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  1. Well, first I had to look up Executive Order 6102 - so I guess I couldn't really say that I have too strong of an opinion about it... I assume that you're more interested in the gold standard generally as well as the federal reserve's ability to print money than you are interested in the executive order itself (though correct me if I'm wrong), and given that I've gathered this is a major area of interest for you, I'm much more interested in what you have to say about it than I am in providing my own half-baked thoughts. I do think that currency and the means by which we store wealth are very interesting topics on a philosophical level, but I've never been that interested in the subject matter from a practical standpoint and haven't spent much time thinking about it as a result, so I'd be very interested to have you to take me to school and teach me a thing or two on these issues if you don't mind sharing. That said, to avoid burying the lede here - I'm not a goldbug (though I know some very smart people who are) and I think the gold standard had outlived it's relevancy by the time we did away with it. To me, storing wealth in precious metals (or currency backed by precious medals) has always seemed a little primitive, but without the actual advantages that even more primitive mediums have for the storage of wealth and value. To be clear, I think you're right that gold is a good investment - but that's not because gold is (or at least should be) a good medium for wealth/value storage. Gold is a good investment because other people think it's a good investment, which then becomes a self-fulfilling prophecy, as in all markets. The greater the amount of economic uncertainty (and the more that the Fed keeps printing money like there's more tomorrow) the more people will be driven to buy gold, which in turn will drive up the price ultimately becoming a really hot commodity if/when people start contemplating the possibility that the dollar could actually collapse one day. In the event that the dollar actually does collapse, however, that would likely mean we've entered a global depression on a scale that we've never encountered before, and I'm not sure what good that gold would actually do for anybody. If you just have electronic credits representing that gold, then the real storage system is just bits of data on servers that represent gold ownership, not the gold itself, and I'm skeptical that the bits of data on those storage system are going to be redeemable if the global economy collapses. The other option of course is actually maintaining a stockpile of physical gold, but that's not ideal either given that it's cumbersome and would either be subject to thievery - and who really cares about trading or buying gold anyway in the event of a worldwide depression other than opportunistic speculators paying fractions of penny's on the dollar. As I see it, there would be a lot better mediums of storing wealth/value than gold in such an event, which brings me back to the even more primitive options like livestock, pelts, tools, and...you know...promises. If the dollar collapses, I'm going to feel a lot more secure if I've got a goat and a couple chickens than a briefcase of gold bars buried in the backyard. With that out of the way, I will say that I think the major downside of getting off the gold standard (as I see it) is that the Fed can print its heart out - I'd imagine that's one of your major complaints here and I think that's a totally fair complaint. That said, we do have some control over Fed practices (political pressure, historic/tested monetary policy decisions/results, appointment of leaders), while on the other hand we have absolutely no control over what mother nature and/or science does in terms of the gold supply. Who's to say whether or not we find endless amounts of gold just a bit further down than we've ever gone before in the Marian Trench, and just because the alchemists didn't figure out how to how to turn Copper (or whatever) into gold doesn't mean that some scientist won't figure it out one day. Of course I don't think these scenarios are likely, but my point is that the amount of gold in existence is unknown and arbitrary, whereas we have a much better idea about how many dollars are in circulation, and I think it's possible that we may be better off retaining the ability to adjust the amount of dollars in circulation to respond to national economic needs than being subject to circulation amount variables like how much we were able to dig out of the ground or collect from melting down estate jewelry in a given year. I do recognize I could be way off base about these lines of thinking with any/all of this. I'll also say, as I assume you agree, that the Fed has done more than its fair share to funnel money upward to the wealthy over the years, often (if not exclusively) at the expense of those who have less wealth to begin with. That said, without better reason, I'm in the 'better stick with the devil you know than the devil you don't' camp on this one. We've seen how successful the wealthy can be at influencing fiat currency markets in their favor, but I'm not sure that they wouldn't be even more successful at manipulating the gold market. In any case, I'm curious to hear what your thoughts are on this stuff - I'm sure I'm missing boatloads of nuance to say the least, but it's certainly interesting to think about.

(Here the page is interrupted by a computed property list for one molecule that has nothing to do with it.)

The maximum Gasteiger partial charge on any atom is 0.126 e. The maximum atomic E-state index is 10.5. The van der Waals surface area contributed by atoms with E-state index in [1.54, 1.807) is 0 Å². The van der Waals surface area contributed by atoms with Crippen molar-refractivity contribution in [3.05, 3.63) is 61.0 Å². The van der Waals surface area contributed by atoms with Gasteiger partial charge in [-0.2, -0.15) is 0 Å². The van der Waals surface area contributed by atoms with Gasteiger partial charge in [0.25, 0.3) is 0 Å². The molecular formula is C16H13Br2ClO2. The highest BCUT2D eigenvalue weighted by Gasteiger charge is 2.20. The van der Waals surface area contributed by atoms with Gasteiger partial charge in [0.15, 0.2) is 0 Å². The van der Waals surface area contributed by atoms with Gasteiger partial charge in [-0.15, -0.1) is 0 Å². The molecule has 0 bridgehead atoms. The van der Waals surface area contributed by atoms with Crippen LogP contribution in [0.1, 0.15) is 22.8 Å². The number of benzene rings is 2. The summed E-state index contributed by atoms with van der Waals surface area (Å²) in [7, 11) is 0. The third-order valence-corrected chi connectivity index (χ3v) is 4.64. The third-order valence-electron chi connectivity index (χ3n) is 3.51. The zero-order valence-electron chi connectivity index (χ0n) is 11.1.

2. I agree with most of what you're saying here Armacing, but the fact that there have been many ignorant and corrupt presidents doesn't necessarily doesn't change the fact that one of them actually has been the most ignorant and most corrupt. How to make award those distinctions and whether or not Trump has earned those superlatives is certainly a matter of debate, but if I were participating in that debate, I'd definitely want to be arguing on the 'pro' side and I'd like my chances.